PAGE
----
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Nothing in the world is accidental or free although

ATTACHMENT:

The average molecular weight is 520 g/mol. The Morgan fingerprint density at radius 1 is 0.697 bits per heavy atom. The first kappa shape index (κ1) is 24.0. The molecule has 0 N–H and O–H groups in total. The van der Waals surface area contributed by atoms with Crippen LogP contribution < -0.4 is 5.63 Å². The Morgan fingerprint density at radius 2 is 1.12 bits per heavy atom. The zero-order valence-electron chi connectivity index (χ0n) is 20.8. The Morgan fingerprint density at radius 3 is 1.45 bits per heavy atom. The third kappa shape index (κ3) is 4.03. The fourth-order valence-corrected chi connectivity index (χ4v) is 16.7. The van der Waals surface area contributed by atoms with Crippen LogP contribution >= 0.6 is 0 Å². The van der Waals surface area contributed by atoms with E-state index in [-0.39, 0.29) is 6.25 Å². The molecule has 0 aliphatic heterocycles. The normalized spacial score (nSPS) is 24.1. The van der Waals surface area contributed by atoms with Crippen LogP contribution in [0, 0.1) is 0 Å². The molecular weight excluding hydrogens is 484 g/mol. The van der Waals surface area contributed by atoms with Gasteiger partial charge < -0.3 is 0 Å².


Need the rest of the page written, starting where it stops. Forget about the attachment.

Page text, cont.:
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Nothing in the world is accidental or free, although it may appear so in reference to the proximate cause. From this point of view miracles become necessary in themselves and are to be considered merely as inexplicable to man. From the point of view of the first cause all is unchangeable; although from the limited point of view of the secondary cause miracles may be spoken of. In his doctrine of the Trinity Aquinas starts from the Augustinian system. Since God has only the functions of thinking and willing, only two processiones can be asserted from the Father. But these establish definite relations of the persons of the Trinity one to another. The relations must be conceived as real and not as merely ideal; for, as with creatures relations arise through certain accidents, since in God there is no accident but all is substance, it follows that "the relation really existing in God is the same as the essence according to the thing. From another side, however, the relations as real must be really distinguished one from another. Therefore, three persons are to be affirmed in God. Man stands opposite to God; he consists of soul and body. The "intellectual soul" consists of intellect and will . Furthermore the soul is the absolutely indivisible form of man; it is immaterial substance, but not one and the same in all men (as the Averrhoists assumed). The soul's power of knowing has two sides; a passive (the intellectus possibilis ) and an active (the intellectus agens ). It is the capacity to form concepts and to abstract the mind's images ( species ) from the objects perceived by sense. But since what the intellect abstracts from individual things is a universal, the mind knows the universal primarily and directly, and knows the singular only indirectly by virtue of a certain reflexio (cf. Scholasticism ). As certain principles are immanent in the mind for its speculative activity, so also a "special disposition of works"; or the synderesis (rudiment of conscience), is inborn in the "practical reason", affording the idea of the moral law of nature, so important in medieval ethics. The Summa, Part II: Ethics The first part of the Summa is summed up in the thought that God governs the world as the "universal first cause". God sways the intellect in that he gives the power to know and impresses the species intelligibiles on the mind, and he sways the will in that he holds the good before it as aim, and creates the virtus volendi . "To will is nothing else than a certain inclination toward the object of the volition which is the universal good". God works all in all; but so that things also themselves exert their proper efficiency. Here the Areopagitic ideas of the graduated effects of created things play their part in Aquinas' thought. The second part of the Summa (two parts, Prima Secundae and Secundae Seconda ) follows this complex of ideas. Its theme is man's striving, after the highest end, which is the blessedness of the visio beata . Here Aquinas develops his system of ethics, which has its root in Aristotle.
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